The death occurred at Ipswich on February 2 of Mr James Hunter Stirling.  The late Mr. Stirling, who was 44 years of age, was born in Scotland, and came to Australia and settled at Stanthorpe for three years.  He then went to Ipswich, where he had lived for the past eight years.  In 1925 he married Miss Alice Herron, daughter of Mr. and Mrs. T.J. Herron, of Ipswich.  While in Ipswich he was employed by the Ipswich City Council.  He was a member of the True Blue Lodge,and was a returned soldier, having enlisted at Auckland (New Zealand).  He is survived by his widow and five young children.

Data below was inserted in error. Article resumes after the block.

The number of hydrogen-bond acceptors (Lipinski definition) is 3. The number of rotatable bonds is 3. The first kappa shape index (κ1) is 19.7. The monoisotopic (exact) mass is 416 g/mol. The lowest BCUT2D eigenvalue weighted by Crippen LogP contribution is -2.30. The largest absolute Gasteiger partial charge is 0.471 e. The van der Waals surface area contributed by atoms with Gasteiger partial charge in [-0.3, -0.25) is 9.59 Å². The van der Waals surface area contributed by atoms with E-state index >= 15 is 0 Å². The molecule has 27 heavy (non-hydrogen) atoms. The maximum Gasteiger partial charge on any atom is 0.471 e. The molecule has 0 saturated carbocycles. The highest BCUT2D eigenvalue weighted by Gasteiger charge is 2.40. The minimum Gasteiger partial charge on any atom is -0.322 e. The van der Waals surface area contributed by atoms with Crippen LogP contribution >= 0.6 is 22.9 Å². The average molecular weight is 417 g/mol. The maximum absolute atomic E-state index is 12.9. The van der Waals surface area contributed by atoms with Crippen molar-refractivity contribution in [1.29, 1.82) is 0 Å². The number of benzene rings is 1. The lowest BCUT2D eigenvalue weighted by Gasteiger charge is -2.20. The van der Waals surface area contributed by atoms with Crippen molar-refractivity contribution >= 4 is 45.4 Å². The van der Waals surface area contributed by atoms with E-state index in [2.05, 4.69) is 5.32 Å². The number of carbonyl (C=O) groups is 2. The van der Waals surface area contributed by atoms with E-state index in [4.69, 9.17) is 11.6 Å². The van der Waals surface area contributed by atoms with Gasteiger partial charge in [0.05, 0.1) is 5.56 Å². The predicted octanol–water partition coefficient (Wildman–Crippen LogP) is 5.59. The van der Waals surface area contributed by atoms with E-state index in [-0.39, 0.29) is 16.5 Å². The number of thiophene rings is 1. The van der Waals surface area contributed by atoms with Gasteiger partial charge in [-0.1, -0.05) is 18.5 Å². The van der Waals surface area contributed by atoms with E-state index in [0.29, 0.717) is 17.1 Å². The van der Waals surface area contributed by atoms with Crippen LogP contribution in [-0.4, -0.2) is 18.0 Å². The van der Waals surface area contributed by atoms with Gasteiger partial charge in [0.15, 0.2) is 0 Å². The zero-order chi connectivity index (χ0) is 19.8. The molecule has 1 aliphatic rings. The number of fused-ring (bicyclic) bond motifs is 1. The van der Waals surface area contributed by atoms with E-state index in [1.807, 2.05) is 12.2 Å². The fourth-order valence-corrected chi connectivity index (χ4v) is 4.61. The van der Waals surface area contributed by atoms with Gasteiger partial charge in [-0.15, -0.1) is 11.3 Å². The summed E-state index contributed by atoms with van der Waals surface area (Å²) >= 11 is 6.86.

Searching through the local newspaper archives is a treasure trove of discovery and obituary notices hold so much interesting information about a person you are researching.  It can be a great point to start researching if there is no elderly relatives alive to speak to about a particular person you are looking for information about.

old-letters-436501_640As can be seen in my great-grandfather’s obituary, it tells the reader when he died, how old he was, where he was born, where he lived, who he married and who her parents were, who his employer was at the time, that he had served in the military and had five young children.  The eldest of the five children is my paternal grandmother, who is still alive today, having just celebrated her 91st birthday.




Australian Defence Service Records for WW1 & WW2

The National Archives in Australia holds the service records of Australians who served in World War I and World War II in the Australian Army, Royal Australian Air Force and Royal Australian Navy.

Lance Cpl Robert J Jones